The 2007 Louisiana feedgrain crops are off to a superb start. Acreage across the state has shifted in several commodities, including cotton, corn and soybeans. Corn and sorghum are up, cotton is down and soybeans will be down slightly as well.

How far will soybeans be down? The double-cropped wheat-beans will tell the tale, but for “first-crop” bean ground we are down at least 10 to 15 percent from 2006.

The problems thus far in sorghum are primarily basic agronomic and environmental issues. The portion of the crop that was planted before the cold snap around Easter on light sands had difficulty establishing adequate stands because of cooler soil temperatures — especially at night. This has caused some gaps in the drill row, which is not desirable in sorghum production.

Poor weed control because of excess rain in some portions of the state has also caused some fields to be replanted. Once you get behind on weed control in sorghum, your options are limited.

Another problem noticed statewide is confusion about plant populations. Recommendations on grain sorghum population are mixed across the Mid-South, but 70,000 plants to the acre is about the maximum final plant population desired. There are fields across the state that have final plant populations of over 100,000 plants to the acre.

Next year, we will conduct some plant population research work on grain sorghum to see if we can get a better handle on where yields begin to decline from excess plant populations. This excessive plant population has caused some lodging in fields that have received excess rainfall and wind.

We also had numerous glyphosate drift problems on grain sorghum.

Our corn crop looks fantastic. There have been some minor issues with corn as well, including plant population, seeding depth mishaps and environmental stresses.

Our earliest planted corn is our shortest corn in general. About 15 percent of the state is now tasseling. The shortness of the corn can be attributed to shorter internodal lengths due to the cold weather we experienced in the early vegetative stages.

Our early corn stalled with the cooler temps, but after a few days of sunshine and efficient nitrogen uptake, most “cosmetic” problems have disappeared. A few fields sustained some slight cold damage, but the crop has recovered nicely from these problems. We have had little to no insect problems statewide.

Many producers are searching for answers to question about applying fungicides to corn. With one year of data behind us, it is difficult to say if an application would be beneficial or not, which is why we are not recommending the practice for the 2007 season. However, we are not discouraging growers from trying some fungicides on corn on a limited basis.

I have reviewed the company data as well as the Arkansas and Mississippi data and a couple of things are clear. Earlier applications appear to be more beneficial. Most applications are being suggested at the point where you see tassels beginning to appear in a field.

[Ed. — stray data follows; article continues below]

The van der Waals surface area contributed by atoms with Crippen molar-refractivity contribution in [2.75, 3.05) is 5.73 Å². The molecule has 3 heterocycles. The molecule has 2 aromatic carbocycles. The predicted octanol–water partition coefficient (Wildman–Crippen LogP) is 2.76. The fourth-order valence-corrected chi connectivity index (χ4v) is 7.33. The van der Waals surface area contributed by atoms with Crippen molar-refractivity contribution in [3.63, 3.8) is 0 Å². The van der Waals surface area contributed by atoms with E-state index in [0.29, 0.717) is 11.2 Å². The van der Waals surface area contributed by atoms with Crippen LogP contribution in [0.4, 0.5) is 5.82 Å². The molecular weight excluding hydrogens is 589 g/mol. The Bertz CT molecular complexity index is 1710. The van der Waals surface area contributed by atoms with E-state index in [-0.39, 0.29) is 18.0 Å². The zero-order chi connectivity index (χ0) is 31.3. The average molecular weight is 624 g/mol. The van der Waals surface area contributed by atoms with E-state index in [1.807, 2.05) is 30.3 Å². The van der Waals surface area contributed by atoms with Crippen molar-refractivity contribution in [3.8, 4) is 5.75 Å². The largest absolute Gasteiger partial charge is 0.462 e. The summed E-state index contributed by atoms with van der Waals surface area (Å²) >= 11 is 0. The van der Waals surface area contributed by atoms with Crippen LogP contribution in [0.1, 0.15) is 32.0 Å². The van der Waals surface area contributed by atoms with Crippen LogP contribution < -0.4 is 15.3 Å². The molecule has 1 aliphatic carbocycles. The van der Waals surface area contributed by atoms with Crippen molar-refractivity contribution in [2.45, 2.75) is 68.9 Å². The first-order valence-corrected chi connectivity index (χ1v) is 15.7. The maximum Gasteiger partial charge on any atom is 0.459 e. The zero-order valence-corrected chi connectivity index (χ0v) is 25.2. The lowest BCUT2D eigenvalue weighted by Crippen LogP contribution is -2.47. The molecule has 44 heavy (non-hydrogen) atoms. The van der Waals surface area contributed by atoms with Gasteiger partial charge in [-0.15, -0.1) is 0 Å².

Applications to fields that have corn following corn may be more beneficial than to fields that have had adequate rotations with other crops. Benefits of a fungicide application may also be hybrid specific.

The bottom line is that there is potentially something going on — but we need a lot more research to figure it out regarding products, timings and hybrid sensitivity.

On May 18 we applied fungicides to many corn fields across the state and are working with producers statewide to monitor the progress of these applications. I am asking producers to document where fungicides have been put out and to leave an untreated portion of the field to compare against.

At the end of the season, I plan to collect as many data points as possible. If you do not leave a portion of the field untreated, there is no way to know if the fungicide had any effect.

Spraying one field and not spraying another is not a good practice either. You have to be as consistent as possible for a fair analysis. Jumping fields, highways, and turnrows is not a good comparison because you get into different dates of plantings, irrigation and rainfall differences, soil type changes, and different IPM strategies.

Split a field that is considered relatively uniform in half with a treated side and an untreated side. This will give you the fairest non-replicated interpretation of what effect the fungicide had.

Besides the cool Easter snap we have had good weather for corn. The corn is growing very fast. Rainfall has been adequate for the most part and we have saved on irrigation costs because of that.

Some corn fields in Morehouse, Concordia and Catahoula parishes have experienced microbursts of inclement weather and bizarre weather has caused lodging and snapping of the stems. Lodging is never good, but the crop generally will stand back up. If the stalk is snapped, there in no hope for the plant.

Our soybean acreage is going to be down slightly. How much is yet to be determined. We are off to a very quiet start with beans. We have had reports of crickets, slugs, snails and bean leaf beetles feeding on portions of the crop, but treatments have been isolated. The no-till fields are definitely more susceptible to the slug and snail damage.

We have also experienced some limited crusting of fields, which caused some replants.

Asian soybean rust has been confirmed in Louisiana for the 2007 season on kudzu. Please continue scouting kudzu and volunteer beans and make us aware of any suspicious samples. The sooner we find it, the more time we will all have to get the fields sprayed.